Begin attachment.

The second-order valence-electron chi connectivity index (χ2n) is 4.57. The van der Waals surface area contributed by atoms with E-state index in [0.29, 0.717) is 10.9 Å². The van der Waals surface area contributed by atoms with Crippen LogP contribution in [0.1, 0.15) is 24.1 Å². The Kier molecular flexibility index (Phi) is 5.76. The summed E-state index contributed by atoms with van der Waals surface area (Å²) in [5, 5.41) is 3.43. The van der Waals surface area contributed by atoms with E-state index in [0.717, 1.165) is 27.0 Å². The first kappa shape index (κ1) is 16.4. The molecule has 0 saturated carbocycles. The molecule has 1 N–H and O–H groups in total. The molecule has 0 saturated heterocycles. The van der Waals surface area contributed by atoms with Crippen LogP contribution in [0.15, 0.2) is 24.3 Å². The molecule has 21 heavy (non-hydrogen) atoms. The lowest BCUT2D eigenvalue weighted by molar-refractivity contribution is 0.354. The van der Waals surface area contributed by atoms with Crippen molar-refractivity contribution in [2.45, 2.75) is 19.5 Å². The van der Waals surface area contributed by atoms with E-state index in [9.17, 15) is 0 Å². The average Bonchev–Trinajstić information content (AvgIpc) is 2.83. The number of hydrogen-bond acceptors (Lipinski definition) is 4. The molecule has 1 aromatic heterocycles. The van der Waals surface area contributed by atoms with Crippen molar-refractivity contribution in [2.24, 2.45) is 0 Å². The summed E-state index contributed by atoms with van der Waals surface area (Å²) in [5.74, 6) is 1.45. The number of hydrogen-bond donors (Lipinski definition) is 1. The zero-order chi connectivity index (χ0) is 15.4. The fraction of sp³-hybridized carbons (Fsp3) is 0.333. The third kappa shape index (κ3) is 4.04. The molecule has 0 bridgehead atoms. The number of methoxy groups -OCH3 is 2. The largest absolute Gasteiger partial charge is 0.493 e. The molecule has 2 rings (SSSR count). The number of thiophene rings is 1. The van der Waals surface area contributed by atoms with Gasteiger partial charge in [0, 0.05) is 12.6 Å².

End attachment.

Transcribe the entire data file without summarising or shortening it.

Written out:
The second-order valence-electron chi connectivity index (χ2n) is 4.57. The van der Waals surface area contributed by atoms with E-state index in [0.29, 0.717) is 10.9 Å². The van der Waals surface area contributed by atoms with Crippen LogP contribution in [0.1, 0.15) is 24.1 Å². The Kier molecular flexibility index (Phi) is 5.76. The summed E-state index contributed by atoms with van der Waals surface area (Å²) in [5, 5.41) is 3.43. The van der Waals surface area contributed by atoms with E-state index in [0.717, 1.165) is 27.0 Å². The first kappa shape index (κ1) is 16.4. The molecule has 0 saturated carbocycles. The molecule has 1 N–H and O–H groups in total. The molecule has 0 saturated heterocycles. The van der Waals surface area contributed by atoms with Crippen LogP contribution in [0.15, 0.2) is 24.3 Å². The molecule has 21 heavy (non-hydrogen) atoms. The lowest BCUT2D eigenvalue weighted by molar-refractivity contribution is 0.354. The van der Waals surface area contributed by atoms with Crippen molar-refractivity contribution in [2.45, 2.75) is 19.5 Å². The van der Waals surface area contributed by atoms with E-state index in [9.17, 15) is 0 Å². The average Bonchev–Trinajstić information content (AvgIpc) is 2.83. The number of hydrogen-bond acceptors (Lipinski definition) is 4. The molecule has 1 aromatic heterocycles. The van der Waals surface area contributed by atoms with Crippen molar-refractivity contribution in [2.24, 2.45) is 0 Å². The summed E-state index contributed by atoms with van der Waals surface area (Å²) in [5.74, 6) is 1.45. The number of hydrogen-bond donors (Lipinski definition) is 1. The zero-order chi connectivity index (χ0) is 15.4. The fraction of sp³-hybridized carbons (Fsp3) is 0.333. The third kappa shape index (κ3) is 4.04. The molecule has 0 bridgehead atoms. The number of methoxy groups -OCH3 is 2. The largest absolute Gasteiger partial charge is 0.493 e. The molecule has 2 rings (SSSR count). The number of thiophene rings is 1. The van der Waals surface area contributed by atoms with Gasteiger partial charge in [0, 0.05) is 12.6 Å².